State Won't Intervene in Santa Paula Hospital Talks

Times Staff Writer

The state attorney general has rejected Santa Paula's request to intervene in its attempt to force the trustees of Santa Paula Memorial Hospital to speed up development of a rescue plan for the financially troubled facility, city and agency officials said Monday.

The City Council filed a complaint last month with the attorney general, alleging that trustees have failed to take appropriate action to preserve the 42-year-old community hospital. The hospital had been negotiating with Ventura County for four months about a possible merger, without success. The county has since withdrawn from negotiations.

After reviewing the city's complaint, the attorney general's office notified Santa Paula officials last week that they should consider other legal options rather than try to force the hospital's board to conclude a deal with the county. The agency is responsible for reviewing possible violations of laws governing nonprofit corporations.

"It didn't seem necessary for the attorney general to get involved in this one," said Rodney Lilyquist, chief of the attorney general's unit responsible for issuing legal opinions.

Meanwhile, Santa Paula and Fillmore officials said Monday that they may hire a mediator to help get the hospital and county officials back to the negotiating table.

The cities are willing to spend up to $25,000 to have a neutral third party sit down with both sides to attempt to iron out their differences and get the 39-bed private hospital some much-needed financial assistance. Earlier this year, the near-bankrupt facility borrowed $2.5 million to cover ongoing expenses while it worked on a long-term economic rescue plan.

Santa Paula City Manager Wally Bobkiewicz said that he expected his council Monday night to approve spending up to $15,000 for a mediator. The Fillmore City Council tonight will consider a $10,000 expenditure for the same purpose.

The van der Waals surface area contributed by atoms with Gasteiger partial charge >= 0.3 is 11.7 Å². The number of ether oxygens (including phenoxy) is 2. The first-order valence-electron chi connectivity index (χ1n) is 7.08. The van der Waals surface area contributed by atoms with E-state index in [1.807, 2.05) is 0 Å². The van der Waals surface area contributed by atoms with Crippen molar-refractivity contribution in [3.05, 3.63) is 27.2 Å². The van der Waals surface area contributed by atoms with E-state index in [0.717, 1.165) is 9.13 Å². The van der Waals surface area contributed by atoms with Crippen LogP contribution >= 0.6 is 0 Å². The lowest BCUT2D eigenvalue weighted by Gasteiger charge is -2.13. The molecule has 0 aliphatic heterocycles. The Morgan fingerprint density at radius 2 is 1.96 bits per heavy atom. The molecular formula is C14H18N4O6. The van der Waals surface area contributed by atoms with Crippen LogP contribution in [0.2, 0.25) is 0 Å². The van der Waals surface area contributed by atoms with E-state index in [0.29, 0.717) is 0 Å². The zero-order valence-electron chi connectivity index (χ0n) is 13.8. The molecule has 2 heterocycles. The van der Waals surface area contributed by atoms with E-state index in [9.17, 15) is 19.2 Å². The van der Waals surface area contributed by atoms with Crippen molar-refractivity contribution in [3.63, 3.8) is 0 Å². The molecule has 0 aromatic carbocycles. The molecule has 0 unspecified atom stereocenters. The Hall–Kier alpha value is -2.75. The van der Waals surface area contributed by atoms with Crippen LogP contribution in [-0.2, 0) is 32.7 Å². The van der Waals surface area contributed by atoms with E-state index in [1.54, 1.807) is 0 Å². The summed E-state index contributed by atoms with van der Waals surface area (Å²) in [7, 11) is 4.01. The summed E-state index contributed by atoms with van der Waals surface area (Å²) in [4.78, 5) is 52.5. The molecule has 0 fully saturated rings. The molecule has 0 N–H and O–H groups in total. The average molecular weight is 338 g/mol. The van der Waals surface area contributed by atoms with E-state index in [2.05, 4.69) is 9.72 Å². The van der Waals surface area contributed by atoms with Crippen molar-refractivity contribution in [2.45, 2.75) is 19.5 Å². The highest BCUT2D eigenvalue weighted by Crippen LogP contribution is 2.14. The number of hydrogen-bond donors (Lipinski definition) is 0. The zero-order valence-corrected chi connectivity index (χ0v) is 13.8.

"They are not as substantially apart as they think they are," said Bobkiewicz, who spoke late last week with hospital officials and with Supervisor Kathy Long, whose district includes Santa Paula. "No one's at fault. It's not one side not being cooperative or noncommunicative. It's just that they weren't hearing each other very well, and that was on both sides."

County officials complained that the hospital would not release enough financial information to permit an informed choice about whether to include Santa Paula Memorial in the county's health-care system. The hospital has more than $3 million in debt and a $200,000 biweekly payroll for a staff of about 160 employees.

On Monday, Long said the county is willing to reopen negotiations, even without a mediator.

The supervisor suggested that Bobkiewicz and Fillmore City Manager Roy Payne review the financial information provided by the hospital to determine whether they agree with the county that the data is incomplete. Additionally, Long recommends that each city select one representative to sit in on future bargaining sessions.

"The offer by the two cities is admirable, but I think it can be done without spending more taxpayer dollars," said Long, who has discussed her plan with the city managers and is set to attend tonight's Fillmore council meeting.

Gene Kaberline, the hospital's chief financial officer, said hospital trustees believe they have provided the county with all the financial documents it had requested, except specific names of creditors. Additionally, he said, trustees offered to allow county employees to review the lists on the hospital's computer system.

"Our position is that we didn't break off negotiations, and we thought we had provided them the numbers they wanted," Kaberline said. "We have the feeling that we've not withheld a thing."

Kaberline, who will become the hospital's interim chief executive Monday, said he had not been informed of the attorney general's decision and that he would defer to trustees to comment on Long's offer. He did say, however, that he was encouraged by the cities' efforts.

"Anything that the city puts forward in this regard is positive," he said. "It establishes a new option or keeps an old one open."

Other sticking points in the earlier negotiations included the county's request for a clause allowing it to withdraw from a 10-year hospital lease if losses became too extensive. The county also wanted control over the hospital's entire 25-acre hilltop campus, but trustees wanted to build an assisted living center on vacant land next to the hospital.

"If it isn't going to work, it isn't going to work," Bobkiewicz said of a possible merger, "but we don't want communication to be the stumbling block."

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